Interviews

Using Thierry Henry and Cesc Fabregas as a distribution network for video

8 min read

09 December 2014

Former editor

The social video phenomenon has provided the basis for a great deal of new businesses, and now Grabyo is providing a way for big broadcasters to control flow.

There’s no doubt about it, our attention span is waning. Just like this article will be kept to a certain limit so your patience is not tested, so too is video becoming more popular for quick access to news, opinion and increasingly sport.

People also like sharing – whether it is on Facebook, Twitter, Instagram or any of the other platforms that pop up each day and command multi-billion dollar valuations. With that in mind, when Grabyo first launched it was a straight up consumer proposition that provided a way for users to grab 20 seconds from television and share via social media.

This was, however, a bit of a “rights nightmare” according to co-founder Gareth Capon. Because of this, Capon and his founding partner Will Neale saw potential for a platform that allowed broadcasters to influence how and when content was distributed.

The duo had plenty of experience and contacts when it came to the media sector, with Capon’s career taking him from Accenture, through BT to his final position before going it alone at BskyB. At Sky, Capon had spent time running mobile apps development and most of the social side of things.

“I could see this emerging trend around the explosion of social video as a mechanism for consumption,” he explained.

“On social platforms people are having conversations, engaging with others as well as events. We saw an opportunity to put video into those, but knew there was a need for it to be there in real time.”

As Capon put it, there is little point in sharing a video of a footballer getting off the team bus when the match has actually finished. That delay makes the social context of the conversation less relevant.

So, what does Grabyo actually do and why has it courted so much recent attention? It’s technology allows broadcasters and content rights holders to create, distribute and ultimately monetise video clips. The back end also provides these same parties with help in extracting value from real-time video.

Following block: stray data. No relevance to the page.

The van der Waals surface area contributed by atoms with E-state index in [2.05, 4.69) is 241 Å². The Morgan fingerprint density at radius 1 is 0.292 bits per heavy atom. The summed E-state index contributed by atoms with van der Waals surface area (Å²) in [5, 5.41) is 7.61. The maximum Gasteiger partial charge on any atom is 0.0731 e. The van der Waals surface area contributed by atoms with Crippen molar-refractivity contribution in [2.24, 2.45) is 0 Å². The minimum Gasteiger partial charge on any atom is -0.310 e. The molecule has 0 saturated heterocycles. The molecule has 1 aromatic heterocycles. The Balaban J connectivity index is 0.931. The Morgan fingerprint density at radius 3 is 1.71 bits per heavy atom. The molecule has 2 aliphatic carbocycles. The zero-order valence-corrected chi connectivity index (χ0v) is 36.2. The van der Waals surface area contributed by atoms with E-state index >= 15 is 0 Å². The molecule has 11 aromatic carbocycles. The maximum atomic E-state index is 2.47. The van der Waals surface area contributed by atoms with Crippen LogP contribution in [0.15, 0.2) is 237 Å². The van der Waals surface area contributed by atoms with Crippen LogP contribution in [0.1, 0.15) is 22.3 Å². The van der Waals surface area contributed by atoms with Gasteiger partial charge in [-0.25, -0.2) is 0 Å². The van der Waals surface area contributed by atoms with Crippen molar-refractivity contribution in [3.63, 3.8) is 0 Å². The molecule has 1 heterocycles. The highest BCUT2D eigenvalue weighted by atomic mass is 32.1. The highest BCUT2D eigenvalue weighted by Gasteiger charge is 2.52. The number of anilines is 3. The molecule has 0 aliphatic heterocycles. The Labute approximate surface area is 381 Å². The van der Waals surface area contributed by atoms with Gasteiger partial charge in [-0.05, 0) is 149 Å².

Growing nicely since the mobile-first platform was unveiled in 2013, the business grabbed headlines at the end of November when it announced a funding deal. The angel funding round might well have passed by unnoticed, where it not for the fact that footballers Thierry Henry, Cesc Fabregas and Robin van Persie got involved. The trio, who were also joined by NBA basketball player Tony Parker, serve as investors and brand ambassadors. With a combined Twitter following approaching 17m, its fair to say the four will be able to spread the Graybo message far and wide.


“We’ve been pretty astounded by demand for services in the last year,” Capon said. “Despite the company being just over a year old, real commercialisation only started in about March.

“We now have more than 30 premium rights holders and have worked with events such as the Brit Awards and organisations including Arsenal and La Liga.”

The reason the business has grown, scaled and got revenue from day one is that it actually had a revenue model, he added. As a new concept, second screen or mobile tended to come at a cost for rights holders and broadcasters, with the return also much harder to determine. 

On the funding side of things, Capon told Real Business that for good companies there is a lot of money around. While many may call getting sports stars as backers a PR stunt, Capon sees talent as a key part of the distribution ecosystem for media.

“Talent have reach and following on social media, which is a way to distribute. We’ve seen that with our own video of the investment with the players.”

The amount of time being spent engaging with video content is growing at an alarming rate. Having only launched its own video platform 18 months ago, Facebook has gone from a standing start to a billion videos a day during that period. That video reach is now two thirds the size of internet behemoth YouTube.

Capon revealed that there has been a broad range of understanding and appetite when he and the team have taken the Grabyo concept to broadcasters and content right holders. “Anything new in the tech and video space is like that,” he added.

“It’s true that the US is a bellwether for the market, it’s more developed from a tech and video perspective. Europe is beginning to catch up and the UK was first – they tend to lead and has a big social and video audience.”

The key factor in getting rights holders on board, he says, is to convey the message that the sharing of content is growing faster on platform such as Twitter, Facebook and YouTube than on the apps of content owners themselves. “It’s a recognition that what is changing with mobile and video is happening on third party platforms.”


Backing up that validation, new investor Parker, who plays for the San Antonio Spurs, has said: “The fans are on Facebook, YouTube and Twitter – this is where the engagement is and brands want to be a part of that conversation.”

Recent figures pulled together showed that the majority of digital media consumption is being done through apps. It represents 52 per cent of the time consumers spend on digital media in the US, and 51 per cent in the UK. This, combined with the fact that mobile ad spending is set to have grown by 84.7 per cent in 2014, makes the opportunity clear. Mobile advertising in the UK is up 196 per cent in the last 12 months to £63.9m and has been found to be the fastest-growing digital ad format.

Having started and grown in the UK, and experienced how advanced the US market is, Grabyo is now seeing interest come from Asia and Australia. “Testament to the opportunity”, Capon concluded.